On the night of July 30, 1916, Black Tom island disappeared. Just after 2 am, slow burning pencil bombs planted by the German agents ignited an explosion so colossal it registered 5.5 on the Richter scale. As glass windows shattered in Times Square and St.Patrick's Cathedral, the blast shook the Brooklyn Bridge and was felt as far away as Philadelphia and Maryland. The Statue of Liberty felt the full blast and was showered with shrapnel, exploding bullets and shells.
Federal investigations named two guards at Black Tom as the likely culprits; the guards turned out to be German agents Kurt Jahnke and Lothar Witzke, but both escaped. An explosion in 1917 at the Mare Island naval shipyard in Vallejo, CA was also attributed to them. When the US finally responded to German's secret war of attrition by declaring war in 1917, Jahnke and Witzke fled to Mexico.
Black Tom Island was reconstructed with landfill and is today the southeastern part of Jersey City's Liberty State Park. Today the park is a popular recreation area, with families taking advantage of the close up views of the Statue of Liberty. But in the corner of the picnic area is a simple plaque, often passed by, which reads, "You are walking on a site which saw one of the worst acts of terrorism in American history."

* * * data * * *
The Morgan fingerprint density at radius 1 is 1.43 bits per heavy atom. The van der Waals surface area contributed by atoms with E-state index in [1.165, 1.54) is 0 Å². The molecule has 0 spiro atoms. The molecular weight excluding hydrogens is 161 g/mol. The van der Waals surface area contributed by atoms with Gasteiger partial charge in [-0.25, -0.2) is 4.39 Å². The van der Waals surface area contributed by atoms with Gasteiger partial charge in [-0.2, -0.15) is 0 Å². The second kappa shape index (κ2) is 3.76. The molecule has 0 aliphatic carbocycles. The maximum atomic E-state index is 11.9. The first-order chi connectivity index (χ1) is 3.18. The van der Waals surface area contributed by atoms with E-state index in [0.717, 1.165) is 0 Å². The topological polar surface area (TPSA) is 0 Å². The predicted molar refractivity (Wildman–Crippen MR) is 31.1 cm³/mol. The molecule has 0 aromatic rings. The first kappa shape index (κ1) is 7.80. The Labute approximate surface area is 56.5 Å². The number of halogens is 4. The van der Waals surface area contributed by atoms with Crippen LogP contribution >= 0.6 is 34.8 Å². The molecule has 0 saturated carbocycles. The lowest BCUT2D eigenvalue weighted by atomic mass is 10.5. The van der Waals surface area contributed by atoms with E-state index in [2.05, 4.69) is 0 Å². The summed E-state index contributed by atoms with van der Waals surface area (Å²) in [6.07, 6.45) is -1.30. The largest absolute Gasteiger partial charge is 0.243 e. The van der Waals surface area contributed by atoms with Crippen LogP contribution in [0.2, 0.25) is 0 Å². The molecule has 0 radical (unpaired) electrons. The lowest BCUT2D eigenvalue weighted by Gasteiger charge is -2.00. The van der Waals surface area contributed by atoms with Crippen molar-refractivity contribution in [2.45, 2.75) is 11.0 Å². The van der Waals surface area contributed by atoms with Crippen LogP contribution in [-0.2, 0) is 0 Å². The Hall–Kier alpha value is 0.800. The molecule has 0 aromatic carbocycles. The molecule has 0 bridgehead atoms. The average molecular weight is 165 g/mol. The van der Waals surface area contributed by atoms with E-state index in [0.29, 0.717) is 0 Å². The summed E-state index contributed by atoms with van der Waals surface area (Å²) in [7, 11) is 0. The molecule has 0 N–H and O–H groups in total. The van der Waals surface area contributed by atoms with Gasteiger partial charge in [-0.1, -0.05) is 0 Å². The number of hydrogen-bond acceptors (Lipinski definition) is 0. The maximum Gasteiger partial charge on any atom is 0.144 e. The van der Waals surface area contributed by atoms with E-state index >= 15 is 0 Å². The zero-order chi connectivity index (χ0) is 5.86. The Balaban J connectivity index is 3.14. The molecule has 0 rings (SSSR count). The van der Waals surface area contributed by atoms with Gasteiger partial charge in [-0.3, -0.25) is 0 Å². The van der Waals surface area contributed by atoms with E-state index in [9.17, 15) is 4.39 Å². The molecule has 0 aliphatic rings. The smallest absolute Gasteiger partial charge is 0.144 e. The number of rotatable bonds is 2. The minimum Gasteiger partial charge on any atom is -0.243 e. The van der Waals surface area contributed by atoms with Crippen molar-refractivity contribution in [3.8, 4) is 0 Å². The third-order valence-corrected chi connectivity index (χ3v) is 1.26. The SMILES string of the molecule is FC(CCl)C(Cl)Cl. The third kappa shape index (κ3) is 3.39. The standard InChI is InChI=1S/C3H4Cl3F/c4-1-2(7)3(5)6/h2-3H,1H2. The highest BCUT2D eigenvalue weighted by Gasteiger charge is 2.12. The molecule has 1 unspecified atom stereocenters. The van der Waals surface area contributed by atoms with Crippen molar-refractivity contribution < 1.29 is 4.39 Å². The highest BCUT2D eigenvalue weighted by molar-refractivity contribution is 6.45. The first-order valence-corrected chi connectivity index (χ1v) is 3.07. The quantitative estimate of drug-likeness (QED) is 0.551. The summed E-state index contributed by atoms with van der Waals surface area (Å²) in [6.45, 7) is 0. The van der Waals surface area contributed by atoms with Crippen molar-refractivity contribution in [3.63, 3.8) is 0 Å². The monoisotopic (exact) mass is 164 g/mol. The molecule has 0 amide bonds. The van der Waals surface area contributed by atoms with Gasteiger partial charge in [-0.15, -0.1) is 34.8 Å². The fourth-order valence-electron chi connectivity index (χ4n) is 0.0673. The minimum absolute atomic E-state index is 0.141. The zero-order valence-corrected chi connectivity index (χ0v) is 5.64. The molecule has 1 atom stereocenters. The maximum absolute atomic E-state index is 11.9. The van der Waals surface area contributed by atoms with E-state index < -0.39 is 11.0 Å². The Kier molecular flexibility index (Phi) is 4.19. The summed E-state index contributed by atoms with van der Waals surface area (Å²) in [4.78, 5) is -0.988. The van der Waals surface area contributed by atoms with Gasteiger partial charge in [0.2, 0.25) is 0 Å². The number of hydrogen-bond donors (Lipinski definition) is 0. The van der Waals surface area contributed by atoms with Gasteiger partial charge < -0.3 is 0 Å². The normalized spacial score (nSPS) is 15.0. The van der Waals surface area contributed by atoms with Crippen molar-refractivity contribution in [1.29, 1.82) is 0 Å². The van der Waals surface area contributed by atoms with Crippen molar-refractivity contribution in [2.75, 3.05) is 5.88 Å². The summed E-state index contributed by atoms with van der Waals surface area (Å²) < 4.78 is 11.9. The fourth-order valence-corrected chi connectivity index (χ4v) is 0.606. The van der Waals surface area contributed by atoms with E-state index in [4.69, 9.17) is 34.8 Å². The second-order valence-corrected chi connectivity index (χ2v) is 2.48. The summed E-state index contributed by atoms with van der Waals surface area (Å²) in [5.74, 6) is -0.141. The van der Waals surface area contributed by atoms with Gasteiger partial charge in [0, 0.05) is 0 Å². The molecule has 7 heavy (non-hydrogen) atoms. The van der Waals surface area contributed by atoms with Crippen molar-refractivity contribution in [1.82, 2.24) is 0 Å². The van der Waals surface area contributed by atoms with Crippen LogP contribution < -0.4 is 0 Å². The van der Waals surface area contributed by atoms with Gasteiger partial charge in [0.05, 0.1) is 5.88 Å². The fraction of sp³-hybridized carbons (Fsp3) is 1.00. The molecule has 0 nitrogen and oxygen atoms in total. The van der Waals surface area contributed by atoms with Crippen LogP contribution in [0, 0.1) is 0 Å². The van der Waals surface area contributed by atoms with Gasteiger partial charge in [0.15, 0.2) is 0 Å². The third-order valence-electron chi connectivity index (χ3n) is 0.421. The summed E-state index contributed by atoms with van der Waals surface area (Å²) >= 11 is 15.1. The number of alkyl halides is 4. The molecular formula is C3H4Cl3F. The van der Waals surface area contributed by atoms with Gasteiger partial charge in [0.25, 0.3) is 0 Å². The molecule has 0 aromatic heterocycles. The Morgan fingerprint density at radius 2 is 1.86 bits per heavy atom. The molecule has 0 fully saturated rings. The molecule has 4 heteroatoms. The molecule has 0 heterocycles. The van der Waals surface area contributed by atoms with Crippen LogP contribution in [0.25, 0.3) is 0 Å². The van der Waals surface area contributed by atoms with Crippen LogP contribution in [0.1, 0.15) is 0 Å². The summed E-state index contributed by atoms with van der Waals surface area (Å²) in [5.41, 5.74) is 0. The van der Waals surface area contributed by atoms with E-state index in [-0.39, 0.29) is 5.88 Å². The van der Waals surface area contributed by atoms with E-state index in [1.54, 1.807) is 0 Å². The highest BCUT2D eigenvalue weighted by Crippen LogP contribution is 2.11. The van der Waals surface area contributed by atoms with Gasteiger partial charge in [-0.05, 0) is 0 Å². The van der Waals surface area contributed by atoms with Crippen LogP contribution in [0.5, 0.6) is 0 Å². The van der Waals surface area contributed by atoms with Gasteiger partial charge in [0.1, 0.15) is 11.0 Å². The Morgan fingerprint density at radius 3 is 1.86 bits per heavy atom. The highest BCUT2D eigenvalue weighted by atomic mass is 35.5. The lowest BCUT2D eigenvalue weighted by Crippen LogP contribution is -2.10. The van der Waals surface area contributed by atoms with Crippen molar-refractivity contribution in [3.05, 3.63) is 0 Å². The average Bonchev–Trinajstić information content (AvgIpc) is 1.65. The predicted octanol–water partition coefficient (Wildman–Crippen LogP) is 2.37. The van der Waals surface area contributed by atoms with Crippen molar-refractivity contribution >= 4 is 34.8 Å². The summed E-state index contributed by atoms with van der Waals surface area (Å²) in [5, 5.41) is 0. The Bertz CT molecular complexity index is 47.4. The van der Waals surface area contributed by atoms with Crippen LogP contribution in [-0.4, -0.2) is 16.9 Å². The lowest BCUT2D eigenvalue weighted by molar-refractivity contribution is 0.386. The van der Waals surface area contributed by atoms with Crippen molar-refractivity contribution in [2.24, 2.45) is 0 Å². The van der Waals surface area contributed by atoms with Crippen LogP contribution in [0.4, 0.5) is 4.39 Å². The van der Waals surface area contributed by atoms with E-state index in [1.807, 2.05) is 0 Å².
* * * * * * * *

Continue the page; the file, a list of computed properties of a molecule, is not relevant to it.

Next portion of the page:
It is not known exactly how many people died or were injured in the explosion. Possibly, the congregation of Our Lady of Czestochowa were hit hard, which led to the commemorating of the attack with their stained glass window memorial.
The Lehigh Valley Railroad who owned Black Tom Island sought compensation against Germany, who settled on a payment of $50 million which was finally paid as recently as 1979.
The attack may be long forgotten and little known, but it has an ongoing repercussion. Structural damage caused by the explosion is the reason today's visitors to the Statue of Liberty are prohibited from going up into the torch. It has been closed to the public since that fiery evening.
Narrative adapted from Atlas Obscura website.
Photos courtesy of:
Memorials - Luke J. Spencer, Atlas Obscura
Vintage photos - NJ Department of Environmental Protection, Division of Parks & Forestry
Flame of Freedom Monument on courthouse grounds.
Inscription: “ Presented By Bleckley County and the American Legion Honoring Veterans of All Wars, March 15, 1969, Rededicated Memorial Day 1991”.
The WW1 portion of this monument contains the names of 7 service members.
"This Tablet is Erected in Honor of the Men and Women of the Town of Blooming Grove who Served Their Country in the World War and in Memory of Those Who Gave Their Lives 1917-1919"
This is a bronze standing figure of Col. Raynal C. Bolling, an aviator in the American Expeditionary Force of World War I. The figure wears a WWI uniform and holds a cane in his right hand. Behind is a stele relief of two airplanes flying among clouds. Greenwich resident Bolling is credited with laying the foundation for the U.S. aerial warfare program in France, and died near Amiens on March 26, 1918. He was the first high ranking American officer to die in France. Bolling Air Force base near Washington, D.C. is named for the aviator. The sculptor of the Bolling monument, Edward Clark Potter, also created the lions outside the New York Public Library, the statue of General Henry Warner Slocum in Gettysburg and other monuments.